My niece was happily describing some of the sea creatures she and her family discovered during their recent visit to a public beach in Destin, Florida. “We didn’t realize a Hermit crab finds an abandoned snail shell, lives in it until it outgrows the space and then finds another shell-house,” she said. Until it outgrows that one, I imagine. (Read about Hermit crabs.)
Well, this crab has not outgrown it’s shell but is leaving just the same. Looking for a smaller shell, not a larger one. I read that Hermit crabs kinda line up when a larger shell is vacated. One moves into the empty house and the others buy up, as it were.
I put my house in New Mexico on the market last December after thinking for a couple of years that the space – lovely as it is – was too big for me. A wonderful home, mind you; the first I bought just for me. Over the years, I made it mine by taking advantage of the peaceful setting with sweeping views of the western sky, a generous yard for perennials plus a small pond and fountain, providing the tranquil sound of water trickling against flagstone. A nicely laid out kitchen offered up many tasty meals for guests. It’s a comfortable home and I’ve been grateful to call it mine.
But when I’ve come back from extended travels, it’s felt too big for me – especially after living in a room with a bath behind the kids’ “infirmary” at Camp Glenwood. So after bouncing around in a house that’s meant for at least a couple if not a family of four, I’ve decided to let it go. I’ll find out this week if we have a firm contract.
As a Cancerian, home has been important to me throughout my life. In fact, for the longest time I felt my identity was in my home. People would visit any of my houses, more often that not shared with a partner, and comment on the decor. “It’s lovely,” they’d say. Peaceful, hospitable, too.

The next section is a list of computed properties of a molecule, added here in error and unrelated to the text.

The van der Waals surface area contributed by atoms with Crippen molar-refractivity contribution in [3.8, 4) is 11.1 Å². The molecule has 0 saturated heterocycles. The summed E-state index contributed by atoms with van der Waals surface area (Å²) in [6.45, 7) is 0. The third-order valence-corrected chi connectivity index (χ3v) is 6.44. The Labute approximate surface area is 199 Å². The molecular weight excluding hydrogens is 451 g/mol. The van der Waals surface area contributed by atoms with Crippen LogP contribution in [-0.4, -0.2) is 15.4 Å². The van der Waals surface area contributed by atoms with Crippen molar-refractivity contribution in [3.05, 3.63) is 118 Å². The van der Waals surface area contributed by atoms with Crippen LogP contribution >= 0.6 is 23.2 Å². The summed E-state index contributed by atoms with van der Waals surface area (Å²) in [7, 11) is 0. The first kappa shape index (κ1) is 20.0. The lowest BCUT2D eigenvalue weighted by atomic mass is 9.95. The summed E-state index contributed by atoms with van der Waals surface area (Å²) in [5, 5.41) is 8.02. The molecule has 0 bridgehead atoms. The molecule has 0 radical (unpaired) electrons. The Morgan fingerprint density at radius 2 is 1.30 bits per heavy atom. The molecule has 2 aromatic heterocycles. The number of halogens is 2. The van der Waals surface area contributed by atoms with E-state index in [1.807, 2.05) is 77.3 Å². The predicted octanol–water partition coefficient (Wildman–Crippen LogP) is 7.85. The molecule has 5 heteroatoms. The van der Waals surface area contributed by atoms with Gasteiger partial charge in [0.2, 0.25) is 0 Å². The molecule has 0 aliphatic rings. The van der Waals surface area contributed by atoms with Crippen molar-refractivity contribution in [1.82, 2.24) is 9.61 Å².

It’s curious to me that this crab is seeking a smaller shell. Downsizing. Looking for about half the square footage so there is little or no maintenance, a smaller monthly nut and a less of an anchor – allowing me to be more nimble in the world – to visit family and friends more often, to explore other places, even foreign lands.
I’m finding that as I work at making my physical home less important – and it is work for me – the more I grow in the world. While I’ve always been focused on the environment, I find letting go of the shell is quite freeing.
In 2006 I was packing my car with plans to drive 1,600 miles to be a medic for the Glenwood School campers. Honestly, I was so anxious. “What the heck am I doing? Leaving home? Pointing my car at 1,600 miles, driving alone from New Mexico to northern Wisconsin? Aack!” My dear friend Sam, a spiritually wise guy, told me I am taking my house with me.
“When you’re at home, if you need a plumber, you call one. If you need food, you buy some. There is nothing you need that you don’t have with you. You are your home,” he said. His words changed me forever.
I am my home. It’s taken me several more years to begin to own that and it’s still work sometimes. And now, gone again from home for the summer, living in my sister’s garden basement, after rearranging the space and buying a duvet cover to make my room my own, I’m beginning to realize again that I am my home. Peaceful, welcoming, hospitable. Try as I might, the physical environment is not mine to control. As I learned recently at LifeSuccess’s Next Step seminar, I am a spirit in a body.
The hermit crab outgrows it’s shell and moves on. Maybe, if I’m lucky, my spirit is outgrowing the need for a permanent home. Maybe I really can be in the world. It’s so freeing, and I am grateful to be in this space in my life.
What about you? Are you happy in “your space”? If not, why not and what can you do to change it? If so, be grateful. Our type of hermit crab seems to be a rare breed these days.